For freezing, tomato sauce or fat is excellent. Both will provide a barrier to freezer burn. I eat a lot of beef'n'sauce and occasionally pork'n'sauce - just like when I used to eat pasta, but now either without any starch or over some white rice. You could also marinate the cooked beef sliced thinly in some olive oil and vinegar and put it over a salad if you like salads for lunch. I don't know how that would be with pork since I don't think I've ever eaten cold pork except as ham.

    A little curry powder, some milk type product, carrots, and potatoes work well with beef, pork, or chicken. Add chili powder and hot sauce or cayenne to tomato and meat for beanless chili.

    Also, look at non-primal recipes and replace the "bad" ingredients with good ones.
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    Quote Originally Posted by JoanieL View Post
    Lean meats (also squid and octopus) can be done two ways. Either quick and hot, or slow and low. I screw up octopus on a regular basis, but fortunately, throwing it in some tomato sauce on medium-low heat for a couple of hours fixes it.

    For freezing, tomato sauce or fat is excellent. Both will provide a barrier to freezer burn. I eat a lot of beef'n'sauce and occasionally pork'n'sauce - just like when I used to eat pasta, but now either without any starch or over some white rice. You could also marinate the cooked beef sliced thinly in some olive oil and vinegar and put it over a salad if you like salads for lunch. I don't know how that would be with pork since I don't think I've ever eaten cold pork except as ham.

    A little curry powder, some milk type product, carrots, and potatoes work well with beef, pork, or chicken. Add chili powder and hot sauce or cayenne to tomato and meat for beanless chili.

    Also, look at non-primal recipes and replace the "bad" ingredients with good ones.
    Wow that sounds really good. One problem I have is not being able to find good sources of octopus. Where do you get yours?
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    I roast pork loin at 350F until its internal temp is 165-170F. I do this in a countertop convection/rotisserie oven.

    It then gets cooled overnight, then I slice it on my meat slicer and have cold cuts for the week.

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    EMonger's Avatar
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    Quote Originally Posted by Sandra in BC View Post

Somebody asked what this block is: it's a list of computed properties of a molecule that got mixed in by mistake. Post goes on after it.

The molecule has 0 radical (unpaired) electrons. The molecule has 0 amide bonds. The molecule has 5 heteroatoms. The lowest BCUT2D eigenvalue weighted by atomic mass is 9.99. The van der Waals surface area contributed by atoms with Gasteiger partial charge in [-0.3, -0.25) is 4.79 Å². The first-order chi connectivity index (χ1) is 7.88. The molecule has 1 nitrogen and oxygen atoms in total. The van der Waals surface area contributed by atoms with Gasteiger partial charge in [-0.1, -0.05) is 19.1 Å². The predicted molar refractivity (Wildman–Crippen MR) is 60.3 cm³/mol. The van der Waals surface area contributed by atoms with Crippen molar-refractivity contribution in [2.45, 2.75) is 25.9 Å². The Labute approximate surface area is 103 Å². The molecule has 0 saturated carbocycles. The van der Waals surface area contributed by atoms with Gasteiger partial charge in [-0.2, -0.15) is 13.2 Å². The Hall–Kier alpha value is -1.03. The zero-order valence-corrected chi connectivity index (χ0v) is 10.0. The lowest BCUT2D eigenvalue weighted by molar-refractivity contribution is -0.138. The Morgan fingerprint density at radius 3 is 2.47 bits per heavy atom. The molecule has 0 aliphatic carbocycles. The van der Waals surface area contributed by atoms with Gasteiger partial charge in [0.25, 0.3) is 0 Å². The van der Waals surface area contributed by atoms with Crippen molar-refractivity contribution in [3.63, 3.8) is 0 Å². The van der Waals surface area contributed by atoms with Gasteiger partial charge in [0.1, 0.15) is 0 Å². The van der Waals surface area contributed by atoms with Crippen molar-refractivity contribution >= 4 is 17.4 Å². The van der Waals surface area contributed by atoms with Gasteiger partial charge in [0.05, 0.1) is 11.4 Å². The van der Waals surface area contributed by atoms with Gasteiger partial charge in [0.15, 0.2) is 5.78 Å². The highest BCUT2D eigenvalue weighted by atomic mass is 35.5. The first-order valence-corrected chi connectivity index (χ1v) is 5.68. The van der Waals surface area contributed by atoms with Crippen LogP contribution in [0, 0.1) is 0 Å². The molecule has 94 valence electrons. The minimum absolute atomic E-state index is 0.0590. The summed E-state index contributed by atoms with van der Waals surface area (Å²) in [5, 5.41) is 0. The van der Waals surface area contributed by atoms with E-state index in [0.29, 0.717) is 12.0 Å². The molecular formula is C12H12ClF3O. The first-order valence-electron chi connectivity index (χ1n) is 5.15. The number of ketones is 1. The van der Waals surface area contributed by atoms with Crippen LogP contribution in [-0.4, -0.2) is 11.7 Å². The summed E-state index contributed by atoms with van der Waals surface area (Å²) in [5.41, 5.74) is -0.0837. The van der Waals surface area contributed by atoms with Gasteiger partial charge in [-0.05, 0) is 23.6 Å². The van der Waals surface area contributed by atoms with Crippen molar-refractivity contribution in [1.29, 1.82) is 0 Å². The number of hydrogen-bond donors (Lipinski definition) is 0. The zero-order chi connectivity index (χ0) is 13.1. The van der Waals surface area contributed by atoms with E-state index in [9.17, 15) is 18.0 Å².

You can conventionally cook a double or triple batch of any recipe and eat it for days until its gone. And no, you don't get a 'variety' of meals out of it...you eat the same thing till its gone. And there's nothing wrong with that.
    I was saying a variety because someone else, I think eKatherine, had said she uses the slow-roasting method to prepare the meat that she then uses in different recipes.
    I will also roast or bake a bunch of potatoes and/or veggies. Whatever is left over from dinner gets divided up into containers and put in the freezer for hubby's lunches. So leftovers look alot like the original meal.
    That's kind of like what I'd like to do part of the time--freeze some of the leftovers to eat interspersed over the coming weeks, except for the potatoes. I re-read Mark Sisson on potatoes, and it's clear I should avoid them until I weigh what I want to weigh, which is going to be a while.
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    For breakfast a slice of roast meat re-heated by frying briefly in ghee is an excellent sub for bacon - put a couple of eggs on top, fried tomatoes, some cantaloupe on the side - heck why not do some bacon as well and put bacon strips on the slice and let the juices drip all over it.
    Now I'm hungry

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    Quote Originally Posted by MikeAtTaree View Post
    For breakfast a slice of roast meat re-heated by frying briefly in ghee is an excellent sub for bacon - put a couple of eggs on top, fried tomatoes, some cantaloupe on the side - heck why not do some bacon as well and put bacon strips on the slice and let the juices drip all over it.
    Now I'm hungry
    You made me hungry too, and it's hours till breakfast